Commentary on the introduction: "Background Characters in the Old Testament"
The Sabbath School Quarterly for the fourth quarter is a study of various characters in the Old Testament. The title of the Quarterly refers to these individuals as “background characters” and refers to them on page 3 of the Introduction (in the Teacher’s Quarterly) as “supporting cast.” Although each of these individuals were significant in certain ways to the Old Testament history of Israel, they could not truly be said to be supporting cast, while other characters in the Old Testament (or New for that matter) are the “supported” cast.
In the history of the world, there are two parties: God and his creation. Every individual whom God has created are his supporting cast. No one in history, no matter how “important” they may seem to fallen human beings, holds a position in God’s eyes any higher or more important than others. One excellent way to look at this fact is to review the detailed history of each person listed in Hebrews chapter 11. This chapter is the so called “Faith Hall of Fame.” Upon doing this, one soon finds that even the more prominent individuals used by God were there for the specific purpose of supporting his divine plan and purpose.
God had plans and God made promises. Each individual in the Old Testament history was used of God to perform the role or function that he had planned. We do not participate with God, in the sense of helping him complete what he has planned from all eternity. We, and these characters from the Old Testament, are blessed to be a part of the story (His-story) that God is telling in his word.
The title of the introduction to this quarters lessons on page 2 of the Teacher’s Quarterly is "Shadow Figures." I find it interesting that a Church that has mistaken Old Testament shadows (such as the Sabbath) for realities in the person of Jesus would refer to historical figures as “shadow figures.” One wonders what may be meant by this phrase, but we are only told that these are those who “existed in the background, the ones easily overlooked and forgotten.” Yes, from a human standing these people weren’t prominent. The Bible is God’s story – not man’s. It is the story of humanity, told by God from two perspectives; the earthly and the heavenly.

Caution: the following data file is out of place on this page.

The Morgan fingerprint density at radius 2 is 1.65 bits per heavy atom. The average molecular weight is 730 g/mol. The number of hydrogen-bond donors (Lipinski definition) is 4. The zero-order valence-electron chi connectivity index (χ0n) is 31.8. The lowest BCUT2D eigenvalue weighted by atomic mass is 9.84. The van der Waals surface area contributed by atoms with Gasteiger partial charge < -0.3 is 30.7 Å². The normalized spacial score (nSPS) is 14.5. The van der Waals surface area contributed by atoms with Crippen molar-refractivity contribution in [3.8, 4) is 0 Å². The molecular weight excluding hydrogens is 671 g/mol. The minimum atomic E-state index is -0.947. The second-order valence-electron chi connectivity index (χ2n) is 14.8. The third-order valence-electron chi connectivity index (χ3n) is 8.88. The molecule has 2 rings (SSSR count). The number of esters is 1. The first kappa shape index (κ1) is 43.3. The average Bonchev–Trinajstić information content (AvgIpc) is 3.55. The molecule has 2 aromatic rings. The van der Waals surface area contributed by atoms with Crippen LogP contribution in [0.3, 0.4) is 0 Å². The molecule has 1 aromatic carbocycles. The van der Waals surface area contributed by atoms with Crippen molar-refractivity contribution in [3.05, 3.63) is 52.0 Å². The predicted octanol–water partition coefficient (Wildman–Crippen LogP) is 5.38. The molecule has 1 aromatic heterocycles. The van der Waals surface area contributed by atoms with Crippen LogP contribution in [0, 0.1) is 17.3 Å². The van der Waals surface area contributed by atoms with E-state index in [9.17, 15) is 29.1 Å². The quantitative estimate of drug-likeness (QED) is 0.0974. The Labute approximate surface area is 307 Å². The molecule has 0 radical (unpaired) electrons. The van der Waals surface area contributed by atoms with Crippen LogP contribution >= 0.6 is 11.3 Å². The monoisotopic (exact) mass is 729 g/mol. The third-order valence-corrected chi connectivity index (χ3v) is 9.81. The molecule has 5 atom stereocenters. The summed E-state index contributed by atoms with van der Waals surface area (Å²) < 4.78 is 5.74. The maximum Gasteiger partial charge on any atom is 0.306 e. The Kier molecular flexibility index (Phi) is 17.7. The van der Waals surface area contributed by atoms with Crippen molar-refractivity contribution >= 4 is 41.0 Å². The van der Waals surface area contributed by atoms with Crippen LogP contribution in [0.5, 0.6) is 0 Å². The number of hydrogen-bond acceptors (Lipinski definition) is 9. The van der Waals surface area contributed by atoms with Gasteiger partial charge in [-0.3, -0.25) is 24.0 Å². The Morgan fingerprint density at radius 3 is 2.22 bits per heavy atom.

The authors of these lessons appear to have taken a lesson from Dr. Bruce Wilkinson, the author of the bestseller, The Prayer of Jabez. In that small book, Wilkinson has taken a character about whom not much is known and woven much speculation, some of it Biblically supported, to create a work that has revolutionized the prayer lives of many.
Each individual in God’s story has played a significant role. The lesson authors state,
In the end, however, these “minor” characters made it into God’s master story, and from their stories we can learn things that can help us to write a different and better story for ourselves.
Either we are going to be a part of God’s story or we are not. If we are going to participate in God’s story, we had better be certain that we are not attempting to “write a different and better story for ourselves.” It would be atrocious to determine that our story (our life and life-experiences) is so bad that we must “write a different and better” story. There are those in life who have learned that, whether homeless, diseased, in war, poverty, or even comatose, they can participate in significant ways in the story that God has told in the Old Testament, and has continued to tell in the final revelation of his son, Jesus Christ.
Do we truly want to write a “different” or “better” story than what God has written?